We all know we should be careful transacting online, but are you thinking about cyber-security when you’re watching TV or driving your car?
If you’re like me, those flashy new products at last week’s CES show probably got you dreaming about upgrading some of your old-school gadgets. The trend today is moving away from stand-alone devices to futuristic “connected” devices, those that can talk to the cloud or even interact with your other systems and appliances.
From game consoles, iPads, smartphones, Blu-ray players and yes, even our cars, internet-enabled devices are growing exponentially, which increases the chance for cyber intrusions. Yet most consumers and businesses don’t realize that these devices can be used as a backdoor into the network — or your home.
Make sure you are dressed when you watch TV
Just last month, a security research firm discovered a flaw in Samsung’s Smart TV that could allow a hacker to listen in on family conversations and even see everything within the periphery of the TV’s camera and microphone. As household appliances and devices become internet-enabled, consumers will have to ensure proper security measures have been taken.
High-tech car jacks
Along the same lines as smart TVs, researchers and software security firms anticipate that embedded computer systems in automobiles will increasingly be targeted by malicious hackers. Their systems will increasingly mirror the functionality of PCs and servers and will require the same security considerations. In the UK, there have been a rash of stolen high-end vehicles, where thieves have commandeered the on-board diagnostic systems to gain entry and control of the cars.
More mobile vulnerabilities
Even internet and wireless heavyweights can inadvertently put their users in harm’s way. Nokia offers its mobile users the Xpress browser that compresses data and in turn saves money for the subscriber. Unfortunately, an exposed security flaw shows that the technology decrypts secure HTTPS data being transmitted via the Nokia servers, which implies that anything transmitted over the connection, including emails and other personal data, can be be viewed in plain text.
Nokia has assured users that they will not access personal information, and there is no reason to assume otherwise in the context of ordinary course of business. But I for one would want to know when a company has the ability to view my personal information and what they plan to do with it.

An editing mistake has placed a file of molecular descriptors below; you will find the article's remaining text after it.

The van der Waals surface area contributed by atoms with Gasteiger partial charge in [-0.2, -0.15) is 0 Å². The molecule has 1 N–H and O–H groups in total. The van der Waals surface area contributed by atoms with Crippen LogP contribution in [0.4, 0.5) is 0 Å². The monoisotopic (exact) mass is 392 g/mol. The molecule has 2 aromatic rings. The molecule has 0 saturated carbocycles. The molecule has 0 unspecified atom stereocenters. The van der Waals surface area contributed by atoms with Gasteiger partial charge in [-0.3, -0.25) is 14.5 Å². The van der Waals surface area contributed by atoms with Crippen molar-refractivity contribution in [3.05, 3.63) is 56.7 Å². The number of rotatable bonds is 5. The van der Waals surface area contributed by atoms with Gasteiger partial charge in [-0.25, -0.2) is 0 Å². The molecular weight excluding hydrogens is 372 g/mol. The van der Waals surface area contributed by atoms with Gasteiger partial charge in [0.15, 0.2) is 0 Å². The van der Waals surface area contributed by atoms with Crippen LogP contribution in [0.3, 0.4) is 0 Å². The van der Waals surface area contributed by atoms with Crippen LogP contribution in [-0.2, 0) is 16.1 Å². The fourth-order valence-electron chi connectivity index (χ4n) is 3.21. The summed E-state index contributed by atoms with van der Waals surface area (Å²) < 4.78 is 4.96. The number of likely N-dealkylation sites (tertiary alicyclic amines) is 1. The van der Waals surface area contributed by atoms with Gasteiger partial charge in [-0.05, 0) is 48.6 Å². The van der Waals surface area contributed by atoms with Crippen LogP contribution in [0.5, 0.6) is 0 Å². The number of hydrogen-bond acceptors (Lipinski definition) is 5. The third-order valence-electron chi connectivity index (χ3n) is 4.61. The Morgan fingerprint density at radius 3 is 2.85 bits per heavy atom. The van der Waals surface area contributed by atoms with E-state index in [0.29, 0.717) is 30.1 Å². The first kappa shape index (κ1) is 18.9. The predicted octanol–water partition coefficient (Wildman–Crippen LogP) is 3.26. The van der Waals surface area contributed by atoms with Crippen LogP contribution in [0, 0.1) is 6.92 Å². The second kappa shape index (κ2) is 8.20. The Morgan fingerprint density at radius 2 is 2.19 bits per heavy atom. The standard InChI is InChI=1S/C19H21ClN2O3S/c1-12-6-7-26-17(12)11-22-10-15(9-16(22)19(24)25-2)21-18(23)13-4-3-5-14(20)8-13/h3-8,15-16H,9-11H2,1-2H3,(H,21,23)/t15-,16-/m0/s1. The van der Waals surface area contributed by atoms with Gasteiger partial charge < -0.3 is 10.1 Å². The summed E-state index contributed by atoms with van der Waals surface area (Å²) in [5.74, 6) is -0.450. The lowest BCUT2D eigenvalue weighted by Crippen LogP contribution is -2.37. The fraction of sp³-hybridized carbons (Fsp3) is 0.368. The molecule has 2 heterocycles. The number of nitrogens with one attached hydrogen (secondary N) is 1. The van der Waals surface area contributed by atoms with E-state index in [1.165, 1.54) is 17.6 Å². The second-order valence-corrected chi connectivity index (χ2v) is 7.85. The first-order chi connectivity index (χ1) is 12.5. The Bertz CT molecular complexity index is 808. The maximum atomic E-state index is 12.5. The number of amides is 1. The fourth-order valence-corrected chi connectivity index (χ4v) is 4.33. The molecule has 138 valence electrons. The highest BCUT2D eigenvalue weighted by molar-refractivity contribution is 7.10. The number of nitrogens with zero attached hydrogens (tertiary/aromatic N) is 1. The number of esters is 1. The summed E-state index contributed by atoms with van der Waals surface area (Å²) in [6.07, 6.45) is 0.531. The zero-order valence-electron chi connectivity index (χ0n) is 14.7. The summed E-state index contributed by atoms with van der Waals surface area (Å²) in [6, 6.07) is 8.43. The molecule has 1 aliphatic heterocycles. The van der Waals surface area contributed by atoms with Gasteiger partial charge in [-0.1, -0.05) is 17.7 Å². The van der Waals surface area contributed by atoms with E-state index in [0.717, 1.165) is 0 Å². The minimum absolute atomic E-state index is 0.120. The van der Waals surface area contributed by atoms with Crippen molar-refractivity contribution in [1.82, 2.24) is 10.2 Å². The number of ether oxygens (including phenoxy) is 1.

Ricer cookers, refrigerators, light-bulbs
And speaking of smartphones, this year’s CES showed a slew of smart devices that can either be controlled directly from your handset or boasting full Android integration. Think rice cookers and refrigerators with Android baked in, allowing users to not only be notified, but to also direct tasks on other appliances right from their handset.
Admittedly, these latest upgrades have been met with more eye-rolling than awe. We’ve been hearing about connected homes for a decade, but the advances have so far been slow to come. That appears to be changing very, very quickly. But should you really be worried that hackers will use your toaster to somehow drain your bank account?
Right now, the ability for hackers to gain access to your network or personal data via an internet-enabled device is theoretical. But history has shown that malicious programmers will figure out clever ways to exert control over devices remotely in ways no one planned against. Maybe not so concerning when it’s a light-bulb, but what about your heating or even security systems?
Advice for future gadget purchases
The next time you purchase a new internet-enabled device, take a moment to ask a couple quick questions so that you understand the recommended security procedures, such as:
1) Is the device password protected?
2) Is the data that is transmitted and stored encrypted?
3) Does the device sit behind a firewall?
Affirmative answers to these questions can go a long way to protecting internet-enabled devices from the most common threats, which include unauthorized access to the device, compromised data and denial of service (DoS) attacks. But remember that strong password protection remains the first, and in most cases, the best line of defense for consumers and businesses. Too many users simply keep the manufacturer default password or don’t use industrial strength passwords.
Manufactures are quickly getting up to speed on the potential for cyber attacks when they offer a device that connects to the internet or transmits wireless data, but they will have a learning curve before they deliver reasonably secure devices. Until then, ask the important questions — and you might want to cover that webcam before cuddling up in front of your TV.
Raj Sabhlok is the president of Zoho Corp., which is the parent company of Zoho.com and ManageEngine. Follow him @rajsabhlok